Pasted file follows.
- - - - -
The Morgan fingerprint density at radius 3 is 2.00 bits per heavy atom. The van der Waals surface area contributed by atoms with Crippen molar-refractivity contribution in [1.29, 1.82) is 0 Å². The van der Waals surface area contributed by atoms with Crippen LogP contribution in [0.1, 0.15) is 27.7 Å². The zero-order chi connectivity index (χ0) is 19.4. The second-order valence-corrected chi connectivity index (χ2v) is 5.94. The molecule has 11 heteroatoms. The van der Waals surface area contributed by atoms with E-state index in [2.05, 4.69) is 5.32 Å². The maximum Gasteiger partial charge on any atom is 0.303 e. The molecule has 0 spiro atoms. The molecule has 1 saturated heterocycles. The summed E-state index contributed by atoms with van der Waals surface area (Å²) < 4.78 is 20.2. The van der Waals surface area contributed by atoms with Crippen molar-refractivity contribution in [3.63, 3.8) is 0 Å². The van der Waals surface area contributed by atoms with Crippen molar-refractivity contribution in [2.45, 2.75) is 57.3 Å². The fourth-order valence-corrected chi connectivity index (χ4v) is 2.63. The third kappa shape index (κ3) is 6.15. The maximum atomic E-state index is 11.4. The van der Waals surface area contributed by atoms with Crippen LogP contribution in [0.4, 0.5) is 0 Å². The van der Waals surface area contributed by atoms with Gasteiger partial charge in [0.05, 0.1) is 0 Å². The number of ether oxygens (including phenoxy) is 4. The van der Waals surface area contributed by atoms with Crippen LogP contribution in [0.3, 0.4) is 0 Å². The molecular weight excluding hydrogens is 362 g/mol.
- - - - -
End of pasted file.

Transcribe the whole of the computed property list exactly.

The Morgan fingerprint density at radius 3 is 2.00 bits per heavy atom. The van der Waals surface area contributed by atoms with Crippen molar-refractivity contribution in [1.29, 1.82) is 0 Å². The van der Waals surface area contributed by atoms with Crippen LogP contribution in [0.1, 0.15) is 27.7 Å². The zero-order chi connectivity index (χ0) is 19.4. The second-order valence-corrected chi connectivity index (χ2v) is 5.94. The molecule has 11 heteroatoms. The van der Waals surface area contributed by atoms with E-state index in [2.05, 4.69) is 5.32 Å². The maximum Gasteiger partial charge on any atom is 0.303 e. The molecule has 0 spiro atoms. The molecule has 1 saturated heterocycles. The summed E-state index contributed by atoms with van der Waals surface area (Å²) < 4.78 is 20.2. The van der Waals surface area contributed by atoms with Crippen molar-refractivity contribution in [3.63, 3.8) is 0 Å². The van der Waals surface area contributed by atoms with Crippen molar-refractivity contribution in [2.45, 2.75) is 57.3 Å². The fourth-order valence-corrected chi connectivity index (χ4v) is 2.63. The third kappa shape index (κ3) is 6.15. The maximum atomic E-state index is 11.4. The van der Waals surface area contributed by atoms with Crippen LogP contribution in [0.4, 0.5) is 0 Å². The van der Waals surface area contributed by atoms with Gasteiger partial charge in [0.05, 0.1) is 0 Å². The number of ether oxygens (including phenoxy) is 4. The van der Waals surface area contributed by atoms with Crippen LogP contribution in [0.3, 0.4) is 0 Å². The molecular weight excluding hydrogens is 362 g/mol.